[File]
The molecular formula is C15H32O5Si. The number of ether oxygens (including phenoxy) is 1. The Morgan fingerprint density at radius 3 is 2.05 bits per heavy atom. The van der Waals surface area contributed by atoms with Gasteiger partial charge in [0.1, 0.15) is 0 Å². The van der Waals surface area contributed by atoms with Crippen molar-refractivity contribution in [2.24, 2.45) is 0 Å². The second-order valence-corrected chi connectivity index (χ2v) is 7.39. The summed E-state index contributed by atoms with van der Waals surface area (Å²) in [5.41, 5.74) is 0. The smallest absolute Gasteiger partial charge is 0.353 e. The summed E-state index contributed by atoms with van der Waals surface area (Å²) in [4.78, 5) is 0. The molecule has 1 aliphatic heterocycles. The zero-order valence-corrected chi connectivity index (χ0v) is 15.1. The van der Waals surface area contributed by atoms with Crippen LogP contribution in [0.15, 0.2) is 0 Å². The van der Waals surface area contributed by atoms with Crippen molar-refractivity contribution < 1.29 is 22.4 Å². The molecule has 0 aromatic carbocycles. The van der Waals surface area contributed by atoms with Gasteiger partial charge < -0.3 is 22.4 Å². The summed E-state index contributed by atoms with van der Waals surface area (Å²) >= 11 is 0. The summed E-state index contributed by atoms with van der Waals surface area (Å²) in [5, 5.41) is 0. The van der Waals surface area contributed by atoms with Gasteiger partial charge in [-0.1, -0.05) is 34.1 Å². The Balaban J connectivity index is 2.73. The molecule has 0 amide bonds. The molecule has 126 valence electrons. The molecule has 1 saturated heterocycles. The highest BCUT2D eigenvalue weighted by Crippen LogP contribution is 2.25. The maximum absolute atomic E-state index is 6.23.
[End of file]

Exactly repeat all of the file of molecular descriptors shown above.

The molecular formula is C15H32O5Si. The number of ether oxygens (including phenoxy) is 1. The Morgan fingerprint density at radius 3 is 2.05 bits per heavy atom. The van der Waals surface area contributed by atoms with Gasteiger partial charge in [0.1, 0.15) is 0 Å². The van der Waals surface area contributed by atoms with Crippen molar-refractivity contribution in [2.24, 2.45) is 0 Å². The second-order valence-corrected chi connectivity index (χ2v) is 7.39. The summed E-state index contributed by atoms with van der Waals surface area (Å²) in [5.41, 5.74) is 0. The smallest absolute Gasteiger partial charge is 0.353 e. The summed E-state index contributed by atoms with van der Waals surface area (Å²) in [4.78, 5) is 0. The molecule has 1 aliphatic heterocycles. The zero-order valence-corrected chi connectivity index (χ0v) is 15.1. The van der Waals surface area contributed by atoms with Crippen LogP contribution in [0.15, 0.2) is 0 Å². The van der Waals surface area contributed by atoms with Crippen molar-refractivity contribution < 1.29 is 22.4 Å². The molecule has 0 aromatic carbocycles. The van der Waals surface area contributed by atoms with Gasteiger partial charge < -0.3 is 22.4 Å². The summed E-state index contributed by atoms with van der Waals surface area (Å²) >= 11 is 0. The summed E-state index contributed by atoms with van der Waals surface area (Å²) in [5, 5.41) is 0. The van der Waals surface area contributed by atoms with Gasteiger partial charge in [-0.1, -0.05) is 34.1 Å². The Balaban J connectivity index is 2.73. The molecule has 0 amide bonds. The molecule has 126 valence electrons. The molecule has 1 saturated heterocycles. The highest BCUT2D eigenvalue weighted by Crippen LogP contribution is 2.25. The maximum absolute atomic E-state index is 6.23.